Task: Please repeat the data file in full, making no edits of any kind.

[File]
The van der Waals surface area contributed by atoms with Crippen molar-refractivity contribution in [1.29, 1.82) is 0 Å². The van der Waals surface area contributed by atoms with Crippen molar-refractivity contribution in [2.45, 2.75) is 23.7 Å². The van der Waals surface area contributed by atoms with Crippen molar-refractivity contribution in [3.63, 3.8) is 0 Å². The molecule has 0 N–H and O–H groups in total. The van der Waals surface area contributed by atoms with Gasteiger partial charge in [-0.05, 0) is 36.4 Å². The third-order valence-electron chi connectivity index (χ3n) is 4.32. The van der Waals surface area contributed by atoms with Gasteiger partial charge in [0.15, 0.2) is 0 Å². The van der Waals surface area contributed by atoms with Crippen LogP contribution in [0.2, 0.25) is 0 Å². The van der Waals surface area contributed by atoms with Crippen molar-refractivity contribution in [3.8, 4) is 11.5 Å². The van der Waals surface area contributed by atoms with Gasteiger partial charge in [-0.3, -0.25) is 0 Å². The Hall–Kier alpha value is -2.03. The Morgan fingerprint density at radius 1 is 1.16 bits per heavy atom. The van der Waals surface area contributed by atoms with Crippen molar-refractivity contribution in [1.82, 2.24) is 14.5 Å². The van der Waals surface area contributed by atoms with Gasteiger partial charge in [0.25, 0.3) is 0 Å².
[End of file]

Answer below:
The van der Waals surface area contributed by atoms with Crippen molar-refractivity contribution in [1.29, 1.82) is 0 Å². The van der Waals surface area contributed by atoms with Crippen molar-refractivity contribution in [2.45, 2.75) is 23.7 Å². The van der Waals surface area contributed by atoms with Crippen molar-refractivity contribution in [3.63, 3.8) is 0 Å². The molecule has 0 N–H and O–H groups in total. The van der Waals surface area contributed by atoms with Gasteiger partial charge in [-0.05, 0) is 36.4 Å². The third-order valence-electron chi connectivity index (χ3n) is 4.32. The van der Waals surface area contributed by atoms with Gasteiger partial charge in [0.15, 0.2) is 0 Å². The van der Waals surface area contributed by atoms with Crippen LogP contribution in [0.2, 0.25) is 0 Å². The van der Waals surface area contributed by atoms with Crippen molar-refractivity contribution in [3.8, 4) is 11.5 Å². The van der Waals surface area contributed by atoms with Gasteiger partial charge in [-0.3, -0.25) is 0 Å². The Hall–Kier alpha value is -2.03. The Morgan fingerprint density at radius 1 is 1.16 bits per heavy atom. The van der Waals surface area contributed by atoms with Crippen molar-refractivity contribution in [1.82, 2.24) is 14.5 Å². The van der Waals surface area contributed by atoms with Gasteiger partial charge in [0.25, 0.3) is 0 Å².